At step 1006, after receiving the at least one witness response, the initiator device can generate an authentication token using a set of token shares. The initiator device can generate the authentication token in any suitable manner described herein. For example, the initiator device can remove duplicate token shares from the set of token shares and then XOR the remaining token shares from the set of token shares to determine the authentication token.

In some embodiments, the initiator device can generate one or more authentication tokens corresponding to the first assurance level and any lower assurance levels when lower assurance levels exist. For example, the initiator device can receive 6 token shares corresponding to assurance level number 1, 5 token shares corresponding to assurance level number 2, and 2 token shares corresponding to assurance level number 3. Each assurance level can correspond to a threshold number of token shares, or in some embodiments a threshold amount of token shares, which can be used to generate the authentication token for the level. For example, assurance level number 1 can correspond to a threshold of 5, assurance level number 2 can correspond to a threshold of 4, and assurance level number 3 can correspond to a threshold of 3. The initiator device can generate one authentication token for assurance level number 2 and a second authentication token for assurance level number 1.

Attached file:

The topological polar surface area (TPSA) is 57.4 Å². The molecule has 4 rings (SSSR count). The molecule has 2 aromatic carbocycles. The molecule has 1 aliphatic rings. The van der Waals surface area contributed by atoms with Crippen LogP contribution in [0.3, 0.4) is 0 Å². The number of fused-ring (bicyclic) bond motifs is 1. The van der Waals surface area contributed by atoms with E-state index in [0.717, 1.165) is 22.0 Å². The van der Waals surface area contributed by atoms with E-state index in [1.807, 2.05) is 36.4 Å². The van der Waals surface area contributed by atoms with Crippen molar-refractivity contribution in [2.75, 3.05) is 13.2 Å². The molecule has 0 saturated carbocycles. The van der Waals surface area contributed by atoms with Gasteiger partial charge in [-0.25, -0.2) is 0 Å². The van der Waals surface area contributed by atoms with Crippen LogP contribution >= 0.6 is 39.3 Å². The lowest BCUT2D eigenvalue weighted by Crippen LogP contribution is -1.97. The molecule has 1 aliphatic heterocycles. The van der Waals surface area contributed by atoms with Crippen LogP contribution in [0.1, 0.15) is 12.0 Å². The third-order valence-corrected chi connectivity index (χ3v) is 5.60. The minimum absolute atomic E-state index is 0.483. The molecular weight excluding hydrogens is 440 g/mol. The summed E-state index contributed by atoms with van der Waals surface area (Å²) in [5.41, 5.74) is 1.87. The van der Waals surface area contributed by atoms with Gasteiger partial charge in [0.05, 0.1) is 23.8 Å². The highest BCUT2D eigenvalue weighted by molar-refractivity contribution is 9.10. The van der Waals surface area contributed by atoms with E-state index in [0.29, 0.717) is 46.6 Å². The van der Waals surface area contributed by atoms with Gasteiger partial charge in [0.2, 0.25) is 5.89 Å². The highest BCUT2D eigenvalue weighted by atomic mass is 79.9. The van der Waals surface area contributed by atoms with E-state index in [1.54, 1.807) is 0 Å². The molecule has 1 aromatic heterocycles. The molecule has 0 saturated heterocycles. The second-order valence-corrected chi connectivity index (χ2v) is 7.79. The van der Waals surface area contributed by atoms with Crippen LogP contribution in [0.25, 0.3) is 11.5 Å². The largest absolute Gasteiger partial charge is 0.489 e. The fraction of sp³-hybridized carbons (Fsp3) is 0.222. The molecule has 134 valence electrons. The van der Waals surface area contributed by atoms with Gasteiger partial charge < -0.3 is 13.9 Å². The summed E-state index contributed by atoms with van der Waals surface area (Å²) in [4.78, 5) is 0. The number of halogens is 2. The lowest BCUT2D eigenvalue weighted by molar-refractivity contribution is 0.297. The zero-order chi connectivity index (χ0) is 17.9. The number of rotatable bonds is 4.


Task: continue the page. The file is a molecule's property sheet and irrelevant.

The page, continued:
At step 1008, after generating the authentication token, the initiator device can transmit the authentication token to an authentication server. The authentication server, after receiving the authentication token, can verify the authentication token.

In some embodiments, the initiator device can also transmit the assurance level to the authentication server. For example, the initiator device can transmit a message, to the authentication server, comprising the assurance level (e.g., assurance level number 3) and the authentication token corresponding to the assurance level.